Indian Journal of Palliative Care
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Table of Contents 
Year : 2018  |  Volume : 24  |  Issue : 1  |  Page : 58-60

Intranasal ketamine for the management of incidental pain during wound dressing in cancer patients: A pilot study

Cipla Palliative Care and Training Center, Pune, Maharashtra, India

Date of Web Publication15-Jan-2018

Correspondence Address:
Dr. Nivedita Page
Cipla Palliative Care and Training Center, Survey No. 118/2, Off Mumbai-Bangalore Highway, Warje, Pune - 411 058,
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Source of Support: None, Conflict of Interest: None

DOI: 10.4103/IJPC.IJPC_143_17

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 » Abstract 

Introduction: Cancer wounds need regular dressing; else they develop infection, foul odor, and in extreme cases, maggots. Patients resist dressing due to the severe incidental pain during dressing. Intranasal ketamine was tried as an analgesic to reduce this incidental pain. Materials and Methods: Twenty patients with wounds requiring regular dressing were selected; these patients had a basal pain score of 4/10 and incidental pain score of 7/10 during four consecutive dressings. Ketamine 0.5 mg/kg was administered transmucosally 10 min before dressing, and pain scores, hemodynamic parameters, and sedation were recorded for up to 2 h in six consecutive dressings. Results: Ketamine produced a significant reduction in incidental pain without any hemodynamic changes or sedation. Conclusion: Ketamine appears to be a safe and effective analgesic when used intranasally for incidental pain.

Keywords: Cancer pain, incidental pain, ketamine, pain management, wound dressing

How to cite this article:
Page N, Nirabhawane V. Intranasal ketamine for the management of incidental pain during wound dressing in cancer patients: A pilot study. Indian J Palliat Care 2018;24:58-60

How to cite this URL:
Page N, Nirabhawane V. Intranasal ketamine for the management of incidental pain during wound dressing in cancer patients: A pilot study. Indian J Palliat Care [serial online] 2018 [cited 2020 Oct 26];24:58-60. Available from:

 » Introduction Top

The neurophysiology of pain is complex,[1] in cancer even more so, hence challenging.[2] Inflammatory, nociceptive, neuropathic, and psychological components are present in varying amounts, all at once.[3]

In patients with open wounds, cleaning and dressing of the wound present an ordeal by triggering incidental pain. Incidental pain is a complex entity, which involves inflammatory pain due to mechanical stimulation of raw areas, severe neuropathic pain due to exposed free nerve endings, nociceptive pain due to tissue manipulation, and a huge psychological component due to the wound.[4] In wound management, cleaning and dressing changes are essential.[5] Lack of patient cooperation, due to the agony during dressing, leads to inadequate cleaning and the consequent development of infection, foul-smelling discharge, maggots, etc.[6] Furthermore, repeating such a painful procedure up to twice a day reduces the patient's quality of life. Since pain has an adverse impact on patients and their families, optimal management of pain should be a priority for all clinicians.[7] In the same way, pain should be aggressively managed even during dressing.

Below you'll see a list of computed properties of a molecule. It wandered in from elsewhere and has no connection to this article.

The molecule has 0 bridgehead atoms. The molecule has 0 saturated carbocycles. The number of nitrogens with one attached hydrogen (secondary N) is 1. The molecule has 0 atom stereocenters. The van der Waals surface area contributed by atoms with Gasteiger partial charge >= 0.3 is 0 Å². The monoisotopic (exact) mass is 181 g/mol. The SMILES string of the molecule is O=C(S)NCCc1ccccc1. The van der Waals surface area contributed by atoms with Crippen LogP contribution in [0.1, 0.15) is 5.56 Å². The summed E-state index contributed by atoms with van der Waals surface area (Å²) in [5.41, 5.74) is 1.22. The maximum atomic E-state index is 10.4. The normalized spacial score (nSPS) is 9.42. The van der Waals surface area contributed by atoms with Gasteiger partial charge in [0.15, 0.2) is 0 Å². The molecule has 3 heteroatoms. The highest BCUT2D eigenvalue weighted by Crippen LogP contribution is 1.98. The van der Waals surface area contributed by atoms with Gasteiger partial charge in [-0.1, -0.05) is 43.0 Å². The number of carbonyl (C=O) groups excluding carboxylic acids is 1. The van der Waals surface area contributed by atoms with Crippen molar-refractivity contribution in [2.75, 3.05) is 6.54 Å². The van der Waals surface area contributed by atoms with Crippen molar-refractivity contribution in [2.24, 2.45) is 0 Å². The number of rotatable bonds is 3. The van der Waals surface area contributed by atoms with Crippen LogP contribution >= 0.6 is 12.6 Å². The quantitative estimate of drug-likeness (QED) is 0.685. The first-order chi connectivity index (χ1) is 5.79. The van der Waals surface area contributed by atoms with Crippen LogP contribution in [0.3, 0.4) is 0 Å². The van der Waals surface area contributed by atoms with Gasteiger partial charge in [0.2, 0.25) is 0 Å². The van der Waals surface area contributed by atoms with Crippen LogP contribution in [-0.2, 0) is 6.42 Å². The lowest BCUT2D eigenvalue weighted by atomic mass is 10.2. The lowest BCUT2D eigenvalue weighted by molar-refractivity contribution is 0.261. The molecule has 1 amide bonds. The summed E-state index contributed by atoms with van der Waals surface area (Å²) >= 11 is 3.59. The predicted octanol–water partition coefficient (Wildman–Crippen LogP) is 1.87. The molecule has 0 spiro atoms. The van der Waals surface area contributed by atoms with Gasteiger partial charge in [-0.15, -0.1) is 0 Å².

Conventionally, several methods have been tried to alleviate incidental pain including parenteral nonsteroidal anti-inflammatory drugs and breakthrough doses of morphine but without satisfactory results. Ketamine, a phencyclidine derivative, is an N-methyl-D-aspartate receptor antagonist, which has an ideal pharmacokinetic profile for procedural analgesia. It has a rapid onset of action (30–40 s after intravenous (iv) administration and 7–9 min after buccal administration), prolonged and profound analgesic action, minimal or no respiratory depression, and no effect of renal impairment on excretion.[8],[9]

Considering the efficacy of ketamine for burn dressings [10] and the striking resemblance between cancer wounds and burn wounds, an open-label, uncontrolled pilot study was designed to confirm the efficacy and safety of intranasal ketamine on incidental pain during dressing in oral cancer patients. During the study, pain and its suppression were measured by visual analog scale (VAS) as was the cardiovascular response and sedation if any, produced.